The US Senate passed the Violence Against Women Act (VAWA) reauthorization in a gender-split vote of 78-22 today. Every female senator voted to pass the bill. All 22 opponents of the bill were Republican men, most notably Senate Minority Leader 62 cosponsors, passed not merely along party-lines, but also -- and significantly -- along gender-lines.(R-Ky.) and Sen. (R-Fla.). The bill, which had garnered a filibuster-proof
The bill that the Senate passed, S. 47, is equivalent to bipartisan legislation introduced by Sens. Leahy and Crapo in the last Congress. Advocates say it will improve VAWA programs and strengthen protections for all victims of violence.
What the Senate VAWA does
The bill improves the criminal justice response to sexual assault, to domestic violence homicides, to housing needs of crime victims and to on-campus victimization. The Senate’s reauthorization bill also maintains enhanced protections for tribal, LGBT and immigrant victims. These provisions received overwhelming bipartisan support last year in the Senate and were identified as critical priorities by advocates across the country.
To smooth Senate passage of reauthorization, a modest increase in the number of U visas available to immigrant victims of crimes who cooperate with law enforcement was removed from last year’s bill. That increase prompted a technical objection from House Republican leaders, who allowed VAWA to die with the close of the 112th Congress. Senate bill authors instead intend to focus on increasing the U visa allotment as Congress addresses comprehensive immigration reform legislation.
A new provision of the Violence Against Women Act reauthorization, the SAFER Act, S. 80, will ease the backlogs of sexual assault evidence collection kits, colloquially referred to as “rape kits.” Kits facilitate acquiring evidence needed to prosecute offenders and also help law enforcement solve cold cases.
Female senators of the 113th Congress
In the history of Congress the US has elected nearly 2,000 senators , but only 44 of them have been female. Swearing in 20 female senators, the 113th Congress made history as its opening gavel sounded in January. But, while the number sets an historic high, the percentage of female senators is still only 20 percent.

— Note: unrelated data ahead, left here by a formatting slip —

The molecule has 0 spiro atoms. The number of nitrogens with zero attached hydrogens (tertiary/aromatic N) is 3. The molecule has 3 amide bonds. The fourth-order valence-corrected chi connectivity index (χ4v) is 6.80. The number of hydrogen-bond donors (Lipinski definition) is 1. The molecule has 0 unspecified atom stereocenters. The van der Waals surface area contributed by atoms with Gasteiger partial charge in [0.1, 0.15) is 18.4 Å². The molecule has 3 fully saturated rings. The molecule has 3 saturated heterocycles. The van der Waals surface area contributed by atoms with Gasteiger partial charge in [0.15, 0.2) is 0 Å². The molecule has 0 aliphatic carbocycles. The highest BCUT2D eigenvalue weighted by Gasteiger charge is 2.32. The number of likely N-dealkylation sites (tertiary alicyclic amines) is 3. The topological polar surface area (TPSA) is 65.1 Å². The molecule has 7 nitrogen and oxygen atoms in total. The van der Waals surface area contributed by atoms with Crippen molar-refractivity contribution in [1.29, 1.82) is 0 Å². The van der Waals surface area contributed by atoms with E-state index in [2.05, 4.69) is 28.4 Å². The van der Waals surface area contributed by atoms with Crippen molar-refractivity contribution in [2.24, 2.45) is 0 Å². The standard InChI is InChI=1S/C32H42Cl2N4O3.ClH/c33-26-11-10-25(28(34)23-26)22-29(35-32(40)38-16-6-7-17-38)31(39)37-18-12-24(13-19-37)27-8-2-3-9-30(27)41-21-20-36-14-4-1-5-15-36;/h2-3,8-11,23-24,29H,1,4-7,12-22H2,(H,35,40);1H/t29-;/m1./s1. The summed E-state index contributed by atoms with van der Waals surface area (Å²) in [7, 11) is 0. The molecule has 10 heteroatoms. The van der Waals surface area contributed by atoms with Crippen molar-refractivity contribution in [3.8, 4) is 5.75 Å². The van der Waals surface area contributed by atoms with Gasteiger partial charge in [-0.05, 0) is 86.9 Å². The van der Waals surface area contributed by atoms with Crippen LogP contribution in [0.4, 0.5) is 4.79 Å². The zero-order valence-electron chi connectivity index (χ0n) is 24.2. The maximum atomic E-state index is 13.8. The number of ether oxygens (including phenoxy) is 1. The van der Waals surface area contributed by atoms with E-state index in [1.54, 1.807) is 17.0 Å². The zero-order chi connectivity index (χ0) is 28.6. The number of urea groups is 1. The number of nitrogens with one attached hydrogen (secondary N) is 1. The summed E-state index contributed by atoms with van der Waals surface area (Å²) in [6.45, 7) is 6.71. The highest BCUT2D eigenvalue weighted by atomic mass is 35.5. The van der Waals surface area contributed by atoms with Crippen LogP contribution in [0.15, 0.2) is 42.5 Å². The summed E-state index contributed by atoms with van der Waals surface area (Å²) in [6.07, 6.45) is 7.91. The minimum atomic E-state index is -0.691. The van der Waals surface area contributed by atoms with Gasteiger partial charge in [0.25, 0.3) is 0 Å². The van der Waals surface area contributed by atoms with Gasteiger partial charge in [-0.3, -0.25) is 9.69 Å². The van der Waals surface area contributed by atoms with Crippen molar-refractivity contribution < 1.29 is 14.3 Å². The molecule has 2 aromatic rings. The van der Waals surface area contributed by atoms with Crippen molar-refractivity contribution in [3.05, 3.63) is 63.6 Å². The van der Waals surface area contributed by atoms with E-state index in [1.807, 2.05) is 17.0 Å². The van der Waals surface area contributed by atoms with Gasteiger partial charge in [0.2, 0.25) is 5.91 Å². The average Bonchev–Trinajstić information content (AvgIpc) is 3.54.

Vice President still not high enough., author of the original Violence Against Women Act of 1994, is clear that—record or not–the number of female senators is
"The only thing that needs to change is get to the point where there are 51 women in the Senate," Biden said at a reception for the then-newly elected Sen. Heidi Heitkamp (D-N.D.). "You know why? Not because you all are better or worse. Because everyone's going to figure out there ain't no difference, that everybody is qualified. It doesn't have a damn thing to do with gender."
Republicans and the vulnerable
While gender may not limit qualifications, it’s nevertheless an important lens through which a human experiences and perceives the world. Women leaders have risen to positions of power although handicapped by a culture that is predominantly male-dominated and patriarchal.
In a world in which one of every three women is at some point in her life beaten or sexually assaulted, these female senators, if not survivors themselves, know and have formed bonds with other women who are survivors of assault.
Political action for the Violence Against Women Act reauthorization now moves to the House. Last year House Republicans hid behind legislative maneuvering to stop VAWA. As a result, “American women paid the price,” stated Nancy Zirkin of The Leadership Conference on Civil and Human Rights.
“Instead of passing a bill that included important advancements to protect women who are most at risk, House GOP obfuscated the facts and politicized the needs of students, immigrant women, LGBT people, and women on tribal lands to justify their obstruction.”
A smaller percentage of women occupy seats of leadership in the House, close to 18 perecent. The reauthorization of VAWA faces a tough battle there, due especially to protections it affords to tribal women.
Perhaps, if more women served in the House of Representatives, the path to VAWA passage would be less encumbered.
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